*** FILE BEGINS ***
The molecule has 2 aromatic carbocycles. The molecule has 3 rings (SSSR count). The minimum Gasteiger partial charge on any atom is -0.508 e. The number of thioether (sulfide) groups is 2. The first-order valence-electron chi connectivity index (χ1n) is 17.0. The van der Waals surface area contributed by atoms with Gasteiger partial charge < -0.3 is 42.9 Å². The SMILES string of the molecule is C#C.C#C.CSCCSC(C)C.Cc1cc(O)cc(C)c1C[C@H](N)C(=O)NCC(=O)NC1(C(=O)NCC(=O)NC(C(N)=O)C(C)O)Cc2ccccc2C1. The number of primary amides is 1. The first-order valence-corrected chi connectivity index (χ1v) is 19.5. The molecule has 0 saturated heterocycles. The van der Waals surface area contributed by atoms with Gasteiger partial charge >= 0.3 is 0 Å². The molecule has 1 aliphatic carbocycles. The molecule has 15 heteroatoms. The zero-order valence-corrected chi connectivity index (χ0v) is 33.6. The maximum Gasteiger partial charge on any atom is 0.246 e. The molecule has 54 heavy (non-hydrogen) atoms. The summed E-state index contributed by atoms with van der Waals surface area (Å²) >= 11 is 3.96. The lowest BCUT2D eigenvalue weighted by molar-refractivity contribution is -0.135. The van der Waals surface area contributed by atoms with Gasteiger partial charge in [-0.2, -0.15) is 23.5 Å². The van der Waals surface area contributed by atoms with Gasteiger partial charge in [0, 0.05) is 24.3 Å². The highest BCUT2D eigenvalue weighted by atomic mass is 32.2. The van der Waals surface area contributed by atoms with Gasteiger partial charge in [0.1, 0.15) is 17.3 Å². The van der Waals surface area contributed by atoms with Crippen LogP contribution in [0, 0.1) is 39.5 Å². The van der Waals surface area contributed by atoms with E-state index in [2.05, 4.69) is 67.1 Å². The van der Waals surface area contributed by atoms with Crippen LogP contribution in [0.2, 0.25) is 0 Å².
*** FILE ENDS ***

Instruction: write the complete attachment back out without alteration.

The molecule has 2 aromatic carbocycles. The molecule has 3 rings (SSSR count). The minimum Gasteiger partial charge on any atom is -0.508 e. The number of thioether (sulfide) groups is 2. The first-order valence-electron chi connectivity index (χ1n) is 17.0. The van der Waals surface area contributed by atoms with Gasteiger partial charge < -0.3 is 42.9 Å². The SMILES string of the molecule is C#C.C#C.CSCCSC(C)C.Cc1cc(O)cc(C)c1C[C@H](N)C(=O)NCC(=O)NC1(C(=O)NCC(=O)NC(C(N)=O)C(C)O)Cc2ccccc2C1. The number of primary amides is 1. The first-order valence-corrected chi connectivity index (χ1v) is 19.5. The molecule has 0 saturated heterocycles. The van der Waals surface area contributed by atoms with Gasteiger partial charge >= 0.3 is 0 Å². The molecule has 1 aliphatic carbocycles. The molecule has 15 heteroatoms. The zero-order valence-corrected chi connectivity index (χ0v) is 33.6. The maximum Gasteiger partial charge on any atom is 0.246 e. The molecule has 54 heavy (non-hydrogen) atoms. The summed E-state index contributed by atoms with van der Waals surface area (Å²) >= 11 is 3.96. The lowest BCUT2D eigenvalue weighted by molar-refractivity contribution is -0.135. The van der Waals surface area contributed by atoms with Gasteiger partial charge in [-0.2, -0.15) is 23.5 Å². The van der Waals surface area contributed by atoms with Gasteiger partial charge in [0, 0.05) is 24.3 Å². The highest BCUT2D eigenvalue weighted by atomic mass is 32.2. The van der Waals surface area contributed by atoms with Gasteiger partial charge in [0.1, 0.15) is 17.3 Å². The van der Waals surface area contributed by atoms with Crippen LogP contribution in [0, 0.1) is 39.5 Å². The van der Waals surface area contributed by atoms with E-state index in [2.05, 4.69) is 67.1 Å². The van der Waals surface area contributed by atoms with Crippen LogP contribution in [0.2, 0.25) is 0 Å².